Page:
A Payment Poser

 

Question: What is a reasonable payment schedule? Should I give a deposit on confirmation of wanting a builder to do this work?

Answer: This is a complicated question with an answer that varies depending on lots of elements, particular the scale and length of the job, and of course, its cost. Many builders undertaking large projects that are expected to run for several weeks will ask for a deposit to reserve their time and show that the customer is committed to the work. Some will not ask for a deposit, but will lay out a list of staged payments to be made when various milestones are reached, such as when footings are completed, the superstructure finished etc, with the final payment to be paid upon completion. Most builders will have trade accounts so will not need payment for materials upfront. In any case, homeowners and tradesmen should be clear and happy with the schedule before any work is begun.

F Geo Robinson (Coventry) Ltd said: “A good well set up builder should have the resources to finance his own work. However in today’s troubled times getting paid is a worry and it’s all about risk reduction, for both parties. My advice is a small deposit, say £1,000 (on an £8,000) if it is asked for. Then a substantial interim payment if you are happy with progress after a couple of weeks, of say £4-5,000, leaving a reasonable sum to make sure the job is completed. (Finishing a job is always the hardest part for a builder, when most of the value is complete and just the snagging to do).”

 

 

Tiling Teaser

 

Question: Can you tile over old tiles?

The answer to this is simple: yes, but why would you? Tiling on top of old tiles means that any problems with the originals, such as becoming loose, will still be an issue with the new layer, while the extra thickness can also make it more difficult to accurately install fixtures and fittings. People worry about removing plaster from the wall when stripping old tiles, but re-skimming the plaster as a preparation for the new layer is part and parcel of achieving a good finish.

BJD Building & Roofing: “You can tile over tiles, with the right preparation, but I would never do this – the proper way is to strip right back to original wall finish. Don’t worry if you do pull a bit of plaster when stripping the tiles, as it’s easy enough to replace. Tiling over tiles can make it awkward, i.e. extra thickness when tiling around shower fittings. For the sake of a few hours work, I would take them off.”

 

 

Damp is one of the most common issues people find in their homes, and it can often cause people to panic. However, a little education can go a long way, so we spoke to Kevin Campbell of Anke Ltd in Welwyn Garden City, to find out more about how you can deal with the issue.

Kevin is a former military man who spent six years in the Army before becoming a tradesman. Even though he’s left his uniform behind, he’s still a man on a mission, aiming to improve the damp proofing industry and help people deal with the issue in their homes. Over his years on MyBuilder he’s built up dozens of pieces of feedback, all positive, while building a crack team.

We asked him for some tips on dealing with damp when it appears.

 

 

Buy a hygrometer

 

One of the best ways for understanding damp in the home is to discover what the moisture level, or humidity, in your home is. To find out, the easiest way is to buy a digital thermal hygrometer, a device that will tell you the temperature and the humidity level in your property. Kevin said: “The most common cause of damp is simply to do with ventilation – a build up of moisture in the home which isn’t getting out properly. With a hygrometer you can keep an eye on it easily.” Humidity can build up from a number of sources – condensation from baths and showers, cooking, or drying damp clothes on radiators. The answer is often as simple as keeping the place warm, being attentive to keep windows open where possible and ensuring vents and extractor fans are all in working order.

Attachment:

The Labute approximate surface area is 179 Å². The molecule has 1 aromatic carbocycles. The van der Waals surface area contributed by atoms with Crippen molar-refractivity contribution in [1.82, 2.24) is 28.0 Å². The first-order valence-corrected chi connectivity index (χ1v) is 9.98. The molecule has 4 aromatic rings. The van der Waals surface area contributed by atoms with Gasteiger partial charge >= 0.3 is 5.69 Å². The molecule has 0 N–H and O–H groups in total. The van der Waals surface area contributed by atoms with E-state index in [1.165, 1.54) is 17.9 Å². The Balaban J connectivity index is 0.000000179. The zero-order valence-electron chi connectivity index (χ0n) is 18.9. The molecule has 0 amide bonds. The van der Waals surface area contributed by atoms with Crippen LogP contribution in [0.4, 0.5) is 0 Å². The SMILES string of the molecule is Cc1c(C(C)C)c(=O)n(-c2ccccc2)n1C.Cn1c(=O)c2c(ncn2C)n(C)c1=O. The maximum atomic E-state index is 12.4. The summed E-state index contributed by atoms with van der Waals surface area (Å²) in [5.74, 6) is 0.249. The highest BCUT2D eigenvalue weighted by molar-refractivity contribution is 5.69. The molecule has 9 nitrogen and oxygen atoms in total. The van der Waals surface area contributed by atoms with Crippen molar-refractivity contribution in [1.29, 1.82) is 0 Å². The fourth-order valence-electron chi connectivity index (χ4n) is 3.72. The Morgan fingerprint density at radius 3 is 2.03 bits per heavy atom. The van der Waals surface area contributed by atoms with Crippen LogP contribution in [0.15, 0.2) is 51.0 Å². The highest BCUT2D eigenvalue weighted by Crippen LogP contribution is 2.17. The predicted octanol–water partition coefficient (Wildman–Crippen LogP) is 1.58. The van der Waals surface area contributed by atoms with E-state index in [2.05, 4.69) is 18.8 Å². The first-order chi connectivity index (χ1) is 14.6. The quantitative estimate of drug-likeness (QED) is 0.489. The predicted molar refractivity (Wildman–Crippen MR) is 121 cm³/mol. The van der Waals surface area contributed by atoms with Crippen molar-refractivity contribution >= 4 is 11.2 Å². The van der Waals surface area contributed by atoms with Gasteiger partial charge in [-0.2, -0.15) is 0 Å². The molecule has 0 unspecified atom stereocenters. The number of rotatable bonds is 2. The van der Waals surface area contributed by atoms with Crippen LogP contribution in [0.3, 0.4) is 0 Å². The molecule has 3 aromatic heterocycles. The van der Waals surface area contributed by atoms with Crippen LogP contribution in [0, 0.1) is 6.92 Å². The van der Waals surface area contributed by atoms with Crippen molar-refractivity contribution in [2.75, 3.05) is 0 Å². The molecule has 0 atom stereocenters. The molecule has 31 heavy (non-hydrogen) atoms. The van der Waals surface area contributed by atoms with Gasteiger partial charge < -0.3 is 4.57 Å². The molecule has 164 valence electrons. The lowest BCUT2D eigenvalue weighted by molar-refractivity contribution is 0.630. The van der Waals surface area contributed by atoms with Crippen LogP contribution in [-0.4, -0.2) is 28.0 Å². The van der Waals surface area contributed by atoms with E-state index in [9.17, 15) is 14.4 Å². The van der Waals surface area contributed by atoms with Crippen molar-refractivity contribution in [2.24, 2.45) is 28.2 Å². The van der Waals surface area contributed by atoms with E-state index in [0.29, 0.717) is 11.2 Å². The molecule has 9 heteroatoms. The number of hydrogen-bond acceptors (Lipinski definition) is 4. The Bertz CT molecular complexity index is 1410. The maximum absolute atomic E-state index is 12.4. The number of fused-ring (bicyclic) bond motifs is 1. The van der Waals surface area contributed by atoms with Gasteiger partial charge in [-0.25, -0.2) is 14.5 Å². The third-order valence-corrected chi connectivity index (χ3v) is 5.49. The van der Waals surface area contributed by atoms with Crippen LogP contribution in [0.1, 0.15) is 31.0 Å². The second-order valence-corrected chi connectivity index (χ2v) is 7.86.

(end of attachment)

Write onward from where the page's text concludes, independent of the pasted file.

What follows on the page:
Kevin is expert when it comes to fixing damp issues

 

Don’t panic if you spot mould

 

Black spot mould is a relatively common occurrence in many homes, and can often be spotted in bathrooms and around doors and windows. It can be persistent unless the underlying cause, excess moisture, is dealt with, but importantly, it is not a warning of the much more problematic rising damp. Kevin said: “Only 20% or so of damp at low level is rising damp, but people focus on it because they hear horror stories. There’s only a couple of ways to show it is rising damp – things like peeling paint, a salt band on the wall and a damp skirting board. There won’t be black spot mould where there’s rising damp, because the salts in the rising damp would kill it off.”

 

Is there a simple solution?

 

“I love solving problems,” Kevin told us. “Sometimes you find what it is and just fix it, it’s a really good feeling.” Often, damp can take the form of penetrating damp, where water is coming through the walls thanks to an issue like a broken pipe, leaking gutter, or faulty window. These problems may take an experienced tradesman to identify, but once they’ve been discovered, they can be fixed for good.

 

 

Dealing with rising damp can be a big job, so be prepared

 

Rising damp occurs when moisture from the ground soaks up through the lower parts of the home. Modern homes are built with damp proof courses of slate or plastic to stop moisture rising, however, these can fail, while older houses may not have this protection. Repairing a damp proof course can be a large project, involving stripping back walls, but it is necessary to protect the home long term. Kevin said: “The hardest thing is managing people’s expectations when it comes to the job – they don’t realise how intense it can be. But I think we’re good at explaining to people and helping them through it. It’s hard work, very dusty and messy, but I enjoy it.”

If you have more questions about damp and damp proofing, you ask a tradesman for more specific advice. If you need to find a damp proofer, then you can get started straight away.

 


MyBuilder is an online marketplace for homeowners to find quality tradesmen. The blog features competitions, advice and opinion pieces about home improvement.
Looking for a tradesperson?Post a job for free today!
Are you a tradesperson looking for work? Create a trade account